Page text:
Chapter 21- Practicing the Pace

Continued from my journal of 2008 when I walked from Washington D.C. to Pittsburgh while memorizing the gospel of John.


Yesterday I finished learning John 15.  That is, after we got through our early morning singing session to ward off the bear.  The rest of the day,  Chester, as usual, led the way and I followed.  We do look a little odd.  His leash is often looped through the waist belt of my pack so that my hands are free to hold the book of John’s gospel.  I suppose it appears that he is pulling me along, although the truth is we have long since settled into a pace that matches one another.  A few days ago when a group of bikers passed us, one young woman called out to her friends, “Oh look, that dog is walking its person!”  Well, she should have seen Chester yesterday!  We had completed about sixteen and a half miles (of eighteen) when Chester suddenly picked up the pace into high gear.  I was surprised because most days he slows down as the walk wears on. Was he impatient with this especially long hike?  Could he smell Ohiopyle with its outdoor cafes?  Did he have a sixth sense that we were getting close to the car with his own back seat to stretch out upon and rest his paws?  There was no doubt that for the final mile he was “walking his person,” pulling as we zoomed over the last two pedestrian/bike bridges that spanned a loop of the river.

After driving back to the camper, I collapsed into bed, Chester crashed on the couch and we were well into a deep sleep when Rick and my daughter-in-law Tera got back about 1:00 a.m. from D.C.  Everyone has slept in this morning.  We are foraging for our own late breakfasts, carrying food out to sit around the campfire, moving chairs as the smoke shifts and spilling cups of tea in the process.  Increasing scattered storms are in the forecast for the day, so we decide to head up to Adelaide and get four miles of hiking completed before the rain sets in. A short walk is enough to get rid of the stiffness from yesterday, but not enough to be too tiring.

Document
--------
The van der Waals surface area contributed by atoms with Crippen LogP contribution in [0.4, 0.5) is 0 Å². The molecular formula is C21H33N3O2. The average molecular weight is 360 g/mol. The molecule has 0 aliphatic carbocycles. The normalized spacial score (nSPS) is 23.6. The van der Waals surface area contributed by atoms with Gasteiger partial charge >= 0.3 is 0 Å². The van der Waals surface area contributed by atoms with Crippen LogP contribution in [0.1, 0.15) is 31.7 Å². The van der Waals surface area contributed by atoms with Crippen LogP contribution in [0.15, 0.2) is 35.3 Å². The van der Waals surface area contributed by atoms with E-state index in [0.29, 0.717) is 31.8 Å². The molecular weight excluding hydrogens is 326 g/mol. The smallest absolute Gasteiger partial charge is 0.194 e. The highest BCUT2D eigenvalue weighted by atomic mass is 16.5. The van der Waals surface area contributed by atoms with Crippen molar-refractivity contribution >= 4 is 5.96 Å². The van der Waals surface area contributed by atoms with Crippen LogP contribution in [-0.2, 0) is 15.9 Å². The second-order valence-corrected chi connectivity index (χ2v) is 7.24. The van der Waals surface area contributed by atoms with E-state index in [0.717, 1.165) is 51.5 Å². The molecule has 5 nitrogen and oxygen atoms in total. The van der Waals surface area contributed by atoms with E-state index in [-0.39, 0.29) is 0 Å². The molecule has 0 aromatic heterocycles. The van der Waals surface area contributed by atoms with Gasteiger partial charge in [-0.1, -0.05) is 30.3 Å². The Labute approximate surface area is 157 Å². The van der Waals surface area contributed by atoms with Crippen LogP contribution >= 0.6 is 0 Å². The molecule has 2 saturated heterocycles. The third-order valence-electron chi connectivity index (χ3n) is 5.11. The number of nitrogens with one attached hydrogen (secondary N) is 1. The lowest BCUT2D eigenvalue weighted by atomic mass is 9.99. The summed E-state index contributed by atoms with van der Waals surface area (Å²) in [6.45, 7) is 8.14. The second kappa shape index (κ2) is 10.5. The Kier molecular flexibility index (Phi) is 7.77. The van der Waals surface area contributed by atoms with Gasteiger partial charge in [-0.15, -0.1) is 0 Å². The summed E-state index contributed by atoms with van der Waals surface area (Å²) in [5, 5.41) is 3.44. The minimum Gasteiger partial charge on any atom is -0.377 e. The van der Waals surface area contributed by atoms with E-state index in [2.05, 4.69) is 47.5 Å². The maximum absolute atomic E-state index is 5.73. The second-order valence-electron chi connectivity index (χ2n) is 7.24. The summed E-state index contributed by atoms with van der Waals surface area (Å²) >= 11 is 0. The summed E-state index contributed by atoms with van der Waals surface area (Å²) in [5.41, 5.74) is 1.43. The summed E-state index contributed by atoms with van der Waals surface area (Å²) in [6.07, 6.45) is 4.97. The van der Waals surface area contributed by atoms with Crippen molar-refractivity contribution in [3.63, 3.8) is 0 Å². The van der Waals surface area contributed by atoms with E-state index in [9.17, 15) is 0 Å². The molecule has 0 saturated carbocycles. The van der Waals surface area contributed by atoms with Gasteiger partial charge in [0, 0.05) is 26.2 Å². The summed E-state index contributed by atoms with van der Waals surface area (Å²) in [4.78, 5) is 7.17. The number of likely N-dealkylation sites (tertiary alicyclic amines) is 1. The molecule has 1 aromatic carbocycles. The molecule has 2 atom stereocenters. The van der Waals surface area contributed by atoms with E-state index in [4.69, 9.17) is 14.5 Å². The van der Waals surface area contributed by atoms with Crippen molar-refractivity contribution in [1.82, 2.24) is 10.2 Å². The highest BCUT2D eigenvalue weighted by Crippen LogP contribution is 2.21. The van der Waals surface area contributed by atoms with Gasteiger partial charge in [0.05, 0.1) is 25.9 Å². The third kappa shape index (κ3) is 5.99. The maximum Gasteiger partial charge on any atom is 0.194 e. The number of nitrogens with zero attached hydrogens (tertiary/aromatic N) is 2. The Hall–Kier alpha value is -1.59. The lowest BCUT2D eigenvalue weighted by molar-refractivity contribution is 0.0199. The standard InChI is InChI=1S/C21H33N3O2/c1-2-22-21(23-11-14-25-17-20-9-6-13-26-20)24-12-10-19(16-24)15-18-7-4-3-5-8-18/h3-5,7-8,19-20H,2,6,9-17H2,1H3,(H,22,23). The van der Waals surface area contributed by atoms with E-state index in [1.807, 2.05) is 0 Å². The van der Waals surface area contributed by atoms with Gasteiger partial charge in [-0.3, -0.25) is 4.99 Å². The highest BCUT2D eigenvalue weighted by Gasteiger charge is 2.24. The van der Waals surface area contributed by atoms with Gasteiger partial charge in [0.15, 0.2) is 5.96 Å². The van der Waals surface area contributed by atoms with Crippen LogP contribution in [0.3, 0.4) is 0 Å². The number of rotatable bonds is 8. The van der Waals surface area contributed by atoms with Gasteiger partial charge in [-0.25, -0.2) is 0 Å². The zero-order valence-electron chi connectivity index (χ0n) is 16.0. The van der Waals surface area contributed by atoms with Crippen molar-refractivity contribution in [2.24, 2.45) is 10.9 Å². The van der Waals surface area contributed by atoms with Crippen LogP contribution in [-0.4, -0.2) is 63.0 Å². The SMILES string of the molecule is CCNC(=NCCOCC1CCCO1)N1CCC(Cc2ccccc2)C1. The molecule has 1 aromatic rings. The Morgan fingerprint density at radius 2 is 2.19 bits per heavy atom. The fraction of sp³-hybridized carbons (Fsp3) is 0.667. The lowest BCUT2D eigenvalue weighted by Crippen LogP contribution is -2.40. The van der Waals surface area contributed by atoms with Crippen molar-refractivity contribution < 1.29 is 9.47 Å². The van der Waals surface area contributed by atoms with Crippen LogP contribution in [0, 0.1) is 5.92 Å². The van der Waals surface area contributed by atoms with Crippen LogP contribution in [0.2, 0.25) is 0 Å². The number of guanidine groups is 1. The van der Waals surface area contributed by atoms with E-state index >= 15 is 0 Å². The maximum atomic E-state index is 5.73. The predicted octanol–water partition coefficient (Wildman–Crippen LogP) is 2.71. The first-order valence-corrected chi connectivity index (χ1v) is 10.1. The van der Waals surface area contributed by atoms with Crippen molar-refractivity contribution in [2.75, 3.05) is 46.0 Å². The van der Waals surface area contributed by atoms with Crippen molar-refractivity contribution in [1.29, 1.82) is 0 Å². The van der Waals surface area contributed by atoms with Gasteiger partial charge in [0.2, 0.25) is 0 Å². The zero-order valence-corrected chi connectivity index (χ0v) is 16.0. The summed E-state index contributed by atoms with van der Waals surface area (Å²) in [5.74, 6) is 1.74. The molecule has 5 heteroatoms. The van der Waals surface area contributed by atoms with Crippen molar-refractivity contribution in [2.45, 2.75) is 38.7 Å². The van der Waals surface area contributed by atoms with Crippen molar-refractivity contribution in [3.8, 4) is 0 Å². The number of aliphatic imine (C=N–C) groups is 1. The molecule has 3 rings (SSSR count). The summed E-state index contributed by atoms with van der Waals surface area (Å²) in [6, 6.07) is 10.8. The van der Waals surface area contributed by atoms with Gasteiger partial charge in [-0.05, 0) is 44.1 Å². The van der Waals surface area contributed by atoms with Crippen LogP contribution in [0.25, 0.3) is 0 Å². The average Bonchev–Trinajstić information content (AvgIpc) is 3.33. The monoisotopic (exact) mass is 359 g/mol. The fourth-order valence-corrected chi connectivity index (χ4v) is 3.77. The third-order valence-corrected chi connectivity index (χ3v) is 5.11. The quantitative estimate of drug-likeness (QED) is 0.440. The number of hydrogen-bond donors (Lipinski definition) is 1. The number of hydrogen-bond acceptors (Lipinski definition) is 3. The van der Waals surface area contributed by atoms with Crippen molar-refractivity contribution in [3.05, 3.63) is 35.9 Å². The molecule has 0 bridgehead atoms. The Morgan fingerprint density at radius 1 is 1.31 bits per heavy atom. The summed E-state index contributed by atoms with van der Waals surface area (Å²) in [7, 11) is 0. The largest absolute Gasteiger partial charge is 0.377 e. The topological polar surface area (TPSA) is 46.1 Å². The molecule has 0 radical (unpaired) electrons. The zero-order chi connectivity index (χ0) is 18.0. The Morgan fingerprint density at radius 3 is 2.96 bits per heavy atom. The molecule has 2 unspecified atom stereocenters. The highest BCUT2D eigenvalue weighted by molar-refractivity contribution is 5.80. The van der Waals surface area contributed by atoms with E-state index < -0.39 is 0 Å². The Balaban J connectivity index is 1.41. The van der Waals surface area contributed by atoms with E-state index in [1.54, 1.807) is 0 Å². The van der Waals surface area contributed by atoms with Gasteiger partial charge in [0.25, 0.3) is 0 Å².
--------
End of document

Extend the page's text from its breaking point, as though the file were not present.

Tera joins me and today it is she, not Chester, who sets a quick pace.  I say our walking prayer, and she holds the John book and checks me on how well I can remember chapter 15.  One light shower passes over and does not get anyone too wet.  We reach Dawson in just under an hour and a half, climb into the truck in time to avoid harder rain,  drive back to Ohiopyle,  eat lunch outdoors at the Firefly Grill, and stop by the town park to take photos of the falls.  All of this is done in between thunder showers.  Before heading home, we stop at a short trail that leads steeply down to a creek at the base of Cucumber Falls.  Tera and I stop halfway down at a wooden landing.  Here we are level with the upper branches of a stately hemlock that rises from the foot of the falls and whose limbs stretch over the splashing water and spray.  I am too tired to go any further down, and thunder is rumbling louder than the din of the pounding water on rock.

From our vantage point we spot a bird with striking yellow markings flying from branch to branch.  This little creature moves like a fluttering dart, different from  the relaxed, swooping dips of a goldfinch, a bird of similar color.  We watch carefully as it flits in and out of sight.  Back at the camper, we search the bird book and  guess the bird was a Kentucky warbler.  Apparently they like moist, shady places which certainly describes the waterfall ravine in which we had been standing.  Kentucky warblers are also hard to see, says the book, because they stay up in the branches of the trees.  We were fortunate.  Because we were standing half-way up (or down) the ravine, we were eye-level with the warbler’s territory.